Today I return to what is probably my favorite subject – improving your ability to direct your thoughts so that what you wind up focusing on leaves you feeling better rather than worse. Last night I had a session with a client in which I proposed an analogy I had never used before. Imagine that you lost a limb (hundreds, if not thousands, of Iraq and Afghanistan war veterans are struggling with this very loss right now). At first you would need to focus on the loss in order to learn techniques to compensate for it. However, once you’d learned the physical tools to deal with the injury, would you need to focus on it? To the contrary, allowing your thoughts to remain there would certainly lead to sadness and probably to depression. Of course it would be very easy to dwell on the tragedy of the loss, on the limitations it placed on you, on the likely reaction of people to seeing you, etc. That’s the “natural” place for your mind to go, as you would be reminded of your loss with literally every step that you took. But it’s not a place that would serve you most of the time.
It is fairly easy to understand the concept that, at least in theory, we can choose what we’re thinking about. We make “thought choices” thousands of times a day, ranging from “I’m going to push the snooze button on the alarm” to “I’m going to order a chicken sandwich for lunch” to “I need to brush my teeth before I go to bed.” It’s harder to see that we’re also making a choice by dwelling on loss, loneliness, anger, or anxiety. That’s not to say that the choice is an easy one; in the instances just mentioned we are “wired” to have a tendency towards thinking and feeling negatively because our body sends us signals that point us in that direction. Training your mind to go where it naturally wouldn’t is a project requiring concentration, practice, and devotion. The key is to begin practicing with fairly easy shifts, gradually moving on to the more challenging ones.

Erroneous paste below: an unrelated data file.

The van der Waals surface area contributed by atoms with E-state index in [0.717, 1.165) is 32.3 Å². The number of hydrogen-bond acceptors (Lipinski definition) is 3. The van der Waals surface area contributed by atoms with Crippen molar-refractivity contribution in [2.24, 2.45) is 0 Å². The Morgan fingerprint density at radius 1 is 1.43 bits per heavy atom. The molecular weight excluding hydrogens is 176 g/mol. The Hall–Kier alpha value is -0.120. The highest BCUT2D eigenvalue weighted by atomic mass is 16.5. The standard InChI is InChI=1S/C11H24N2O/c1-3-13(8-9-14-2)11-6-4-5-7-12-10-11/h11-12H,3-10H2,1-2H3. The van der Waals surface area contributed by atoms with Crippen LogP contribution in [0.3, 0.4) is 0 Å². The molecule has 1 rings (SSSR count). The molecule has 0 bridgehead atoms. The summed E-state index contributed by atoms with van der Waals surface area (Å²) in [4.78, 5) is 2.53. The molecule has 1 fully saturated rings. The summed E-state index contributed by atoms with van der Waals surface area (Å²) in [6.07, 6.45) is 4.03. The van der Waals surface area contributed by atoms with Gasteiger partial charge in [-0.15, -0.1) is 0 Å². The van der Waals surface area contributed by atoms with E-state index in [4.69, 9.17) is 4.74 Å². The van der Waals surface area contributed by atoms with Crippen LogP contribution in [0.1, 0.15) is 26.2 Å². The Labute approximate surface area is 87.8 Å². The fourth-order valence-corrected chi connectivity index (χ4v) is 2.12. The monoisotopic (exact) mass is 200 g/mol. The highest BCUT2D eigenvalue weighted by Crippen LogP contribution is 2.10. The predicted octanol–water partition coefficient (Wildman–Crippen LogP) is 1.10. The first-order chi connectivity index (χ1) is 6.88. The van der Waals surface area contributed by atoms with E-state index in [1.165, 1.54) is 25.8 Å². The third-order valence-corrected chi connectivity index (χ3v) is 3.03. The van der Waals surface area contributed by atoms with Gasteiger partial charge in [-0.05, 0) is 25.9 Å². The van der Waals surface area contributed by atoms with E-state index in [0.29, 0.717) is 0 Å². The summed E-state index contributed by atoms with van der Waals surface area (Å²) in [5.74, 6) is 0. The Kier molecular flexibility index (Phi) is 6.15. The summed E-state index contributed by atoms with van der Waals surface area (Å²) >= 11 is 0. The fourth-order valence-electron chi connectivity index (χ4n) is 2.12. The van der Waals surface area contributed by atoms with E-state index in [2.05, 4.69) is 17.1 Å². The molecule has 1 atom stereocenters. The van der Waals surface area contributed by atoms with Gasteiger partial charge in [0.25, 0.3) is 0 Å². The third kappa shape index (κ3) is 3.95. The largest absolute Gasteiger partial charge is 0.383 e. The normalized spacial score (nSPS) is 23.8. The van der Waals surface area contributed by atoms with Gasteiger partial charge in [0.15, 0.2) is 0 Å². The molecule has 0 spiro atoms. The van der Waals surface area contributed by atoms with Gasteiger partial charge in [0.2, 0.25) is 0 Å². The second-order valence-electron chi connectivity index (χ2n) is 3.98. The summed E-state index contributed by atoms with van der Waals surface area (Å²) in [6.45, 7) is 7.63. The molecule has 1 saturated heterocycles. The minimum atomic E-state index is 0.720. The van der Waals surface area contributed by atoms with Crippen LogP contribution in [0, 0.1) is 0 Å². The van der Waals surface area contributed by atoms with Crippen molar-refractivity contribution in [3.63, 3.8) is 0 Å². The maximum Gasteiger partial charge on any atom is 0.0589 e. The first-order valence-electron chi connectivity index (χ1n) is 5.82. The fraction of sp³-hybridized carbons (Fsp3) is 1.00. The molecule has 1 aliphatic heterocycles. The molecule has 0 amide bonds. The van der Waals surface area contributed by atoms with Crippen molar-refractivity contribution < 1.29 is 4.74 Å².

The best way to begin your training is to sit quietly for a few minutes, breathing slowly in and out, and focusing your attention on the feeling of your breath entering and exiting your nostrils or your mouth. Within a second or two a random thought will enter your mind (our minds are, among other things, incessant thought-generating machines). Notice that the thought has entered your consciousness and then shift your attention back to the feeling of your breath. Engaging in this process is like working out your thought focusing muscles; with each shift of attention back to your breathing you are enhancing your ability to place your thoughts where you want them to be, rather than having them captured by something undesirable. You can engage in a similar exercise in many other settings: while waiting on line in the supermarket, while lying in bed as you’re ready to go to sleep; while running (outdoors or on a treadmill), etc.
The next level of practice involves shifting your attention away from mild annoyances towards a more benign place (e.g. rather than fuming at the guy who decided not to let you into the line of cars merging into a lane, pay attention to the make and model of his car). Diligence in practicing putting your thoughts where you want them to be rather than where they happen to be will pay off big time, but only if you make the effort to think about what you’re thinking about.